Fortune – CEO Pay: What Was Disney’s Board Thinking?
April 23, 2019
By Erik Sherman
If you asked Disney CEO Robert Iger how 2018 went at work, he’d probably say great, given the company’s success its businesses, hot reception for the new streaming service, and Monday’s five-year high stock price. Plus, there is the $65.6 million in compensation he received over the year, according to the company’s current proxy statement. The number meant a CEO-to-median employee pay ratio of 1,424 to 1.
The compensation part has not sat well with many. Abigail Disney—granddaughter and grandniece of brothers and co-founders Roy and Walt Disney—called the pay ratio “insane” in a tweet on Sunday. “What on earth would be wrong with shifting some of the profits—the fruits of these employees’ labor— to some folks other than those at the top?” Disney wrote. In the 2018 shareholder advisory vote on executive compensation, more than 52% disapproved. (This year, 39.9% voted against after the company cut tens of millions in Iger’s future pay.)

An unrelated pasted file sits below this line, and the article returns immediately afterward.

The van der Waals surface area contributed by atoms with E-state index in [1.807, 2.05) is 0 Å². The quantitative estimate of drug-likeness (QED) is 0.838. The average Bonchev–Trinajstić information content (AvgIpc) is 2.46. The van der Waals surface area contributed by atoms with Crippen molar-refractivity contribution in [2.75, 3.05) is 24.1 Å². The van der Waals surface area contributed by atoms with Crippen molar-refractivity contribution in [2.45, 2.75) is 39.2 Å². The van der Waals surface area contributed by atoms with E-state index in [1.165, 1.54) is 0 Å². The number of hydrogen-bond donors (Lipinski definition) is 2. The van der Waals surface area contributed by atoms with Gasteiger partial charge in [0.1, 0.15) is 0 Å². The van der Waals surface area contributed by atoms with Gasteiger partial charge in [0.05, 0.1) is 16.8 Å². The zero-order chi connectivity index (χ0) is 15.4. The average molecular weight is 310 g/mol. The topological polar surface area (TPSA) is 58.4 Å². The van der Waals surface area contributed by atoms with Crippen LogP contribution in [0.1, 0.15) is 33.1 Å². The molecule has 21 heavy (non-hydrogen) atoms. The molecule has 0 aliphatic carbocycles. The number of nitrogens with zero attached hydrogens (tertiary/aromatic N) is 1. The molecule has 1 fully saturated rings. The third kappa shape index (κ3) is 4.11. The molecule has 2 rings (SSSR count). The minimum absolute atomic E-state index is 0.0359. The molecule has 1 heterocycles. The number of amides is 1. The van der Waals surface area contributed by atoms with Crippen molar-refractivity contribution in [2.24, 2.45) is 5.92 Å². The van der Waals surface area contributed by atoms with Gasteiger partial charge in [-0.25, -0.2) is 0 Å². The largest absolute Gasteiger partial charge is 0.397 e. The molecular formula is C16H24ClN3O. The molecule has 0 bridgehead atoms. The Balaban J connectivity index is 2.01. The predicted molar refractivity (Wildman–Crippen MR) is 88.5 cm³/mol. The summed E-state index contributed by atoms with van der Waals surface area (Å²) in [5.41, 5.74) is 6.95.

But even if Iger must struggle on with still making tens of millions annually, the question of his compensation raises the question of how much CEOs should make and what could compel a company’s board of directors to agree to such a large pay package.
Nell Minow, vice chair of ValueEdge Advisors and corporate governance expert, directly owns some shares of Disney and was one who voted against the pack packages in 2018 and 2019, although she praises Iger’s leadership.
“It’s too much [money] and it’s badly structured,” she said. “I think of pay like any other asset expenditure of a company, with return on investment. I’m always very leery of retention-based pay, and I think that’s how these stock grants are justified.” A focus on retention can turn pay into a ‘given’ rather than an amount that is predicated on the CEO further improving company performance.